Comps Profile: Erwin Swaray ’16 examines how odor impacts memory

23 February 2016

Senior Erwin Swaray, a psychology major and neuroscience concentrator from Maple Grove, Minn., vividly remembers the time he ran at a track tournament at the University of Minnesota when he was younger, and was outrun by a girl. What is most unforgettable about that moment is not the fact that he lost, but the particular odor of a tree blooming with pink flower blossoms that he remembers seeing and smelling before the race.

Since then, whenever he smells that same odor it takes him back to that time at the track meet. “It got me interested in how odor affects memory,” explains Swaray, who is basing his Senior Comps project on it. “I’ve been able to create an experiment on how well you are able to recall according to what odor you smell.”

The topic of his project is to examine the influence of an odor’s emotional salience when it acts as a retrieval cue for semantic memory. In other words, he intends to see if “emotional” odors influence, and even possibly enhance, a person’s memory when recalling a specific event. For example, in Swaray’s case, whether the smell of that particular flowering tree did, in fact, help him recall his race more easily or not.

To find out the results of his hypothesis, Swaray conducted two separate experiments: a pilot study and the main study. He first tested 10 people for which scents evoked their strongest memory, meaning what smells proved to be the most emotional ones, based on its familiarity, intensity, and pleasantness. Then he tested 40 people in his main study by making them recall pairs of words that they have seen while being exposed to different odors. The more pairs the subjects would remember, the more memory-evoking the odor proves to be.

One of his main study subjects, fellow senior Khuaten Maaneb de Macedo, a biology major from Madison, Wisc., assumed that meanings of different words would impact her memory and didn’t expect scent to have much impact. “I feel like it may have hindered my memory a little bit because I was trying to figure out what exactly the smell was,” she reports. “I know and I love coconut fragrances, but I couldn’t figure out what it was.”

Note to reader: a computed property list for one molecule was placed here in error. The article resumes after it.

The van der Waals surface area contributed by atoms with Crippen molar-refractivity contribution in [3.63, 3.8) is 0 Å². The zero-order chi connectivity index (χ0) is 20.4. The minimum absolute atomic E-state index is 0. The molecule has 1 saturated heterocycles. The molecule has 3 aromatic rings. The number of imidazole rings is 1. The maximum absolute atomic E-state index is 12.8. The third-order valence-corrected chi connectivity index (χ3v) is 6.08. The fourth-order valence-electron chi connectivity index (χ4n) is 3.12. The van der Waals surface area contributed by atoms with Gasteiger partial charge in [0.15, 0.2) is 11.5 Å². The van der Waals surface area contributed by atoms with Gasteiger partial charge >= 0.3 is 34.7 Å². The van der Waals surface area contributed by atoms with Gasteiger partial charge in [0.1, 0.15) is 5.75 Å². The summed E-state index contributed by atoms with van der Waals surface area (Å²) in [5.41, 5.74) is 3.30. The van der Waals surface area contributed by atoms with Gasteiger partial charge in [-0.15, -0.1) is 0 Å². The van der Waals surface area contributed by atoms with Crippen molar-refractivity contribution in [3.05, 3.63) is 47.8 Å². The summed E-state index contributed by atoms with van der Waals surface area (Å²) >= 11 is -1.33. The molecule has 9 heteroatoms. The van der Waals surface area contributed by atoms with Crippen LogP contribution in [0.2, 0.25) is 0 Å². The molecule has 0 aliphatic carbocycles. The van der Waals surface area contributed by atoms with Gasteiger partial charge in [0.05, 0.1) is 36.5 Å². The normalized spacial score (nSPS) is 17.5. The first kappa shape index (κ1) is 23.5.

Through his pilot study, Swaray found out that despite individual differences, the smell of peppermint tended to evoke the most emotions from people, while coconut had the least impact. His most emotional odor was the smell of popcorn. Through his main study, he discovered that the most emotional odor (mean value of the data was 9.5) led to greater recall than the least emotional odor (mean value was 8.7), but the difference between the memory recall of the odors was not big enough to draw any significant conclusions. However, Swaray believes that if his study was conducted in a larger scale, involving over 50 participants, he would have been able to see a greater trend and do further research on how odors impact memory. He hopes that it could even help students to study better and more effectively. “If those odors can be used as a cognitive device when you are studying for a test, maybe you smell a particular odor and that’s going to help you recall the questions for the test better,” notes Swaray.

After graduating this spring, Swaray hopes to work as a pharmacy technician and enroll in a pharmacy school, after taking more courses in chemistry and biology, to study about drugs and their effects.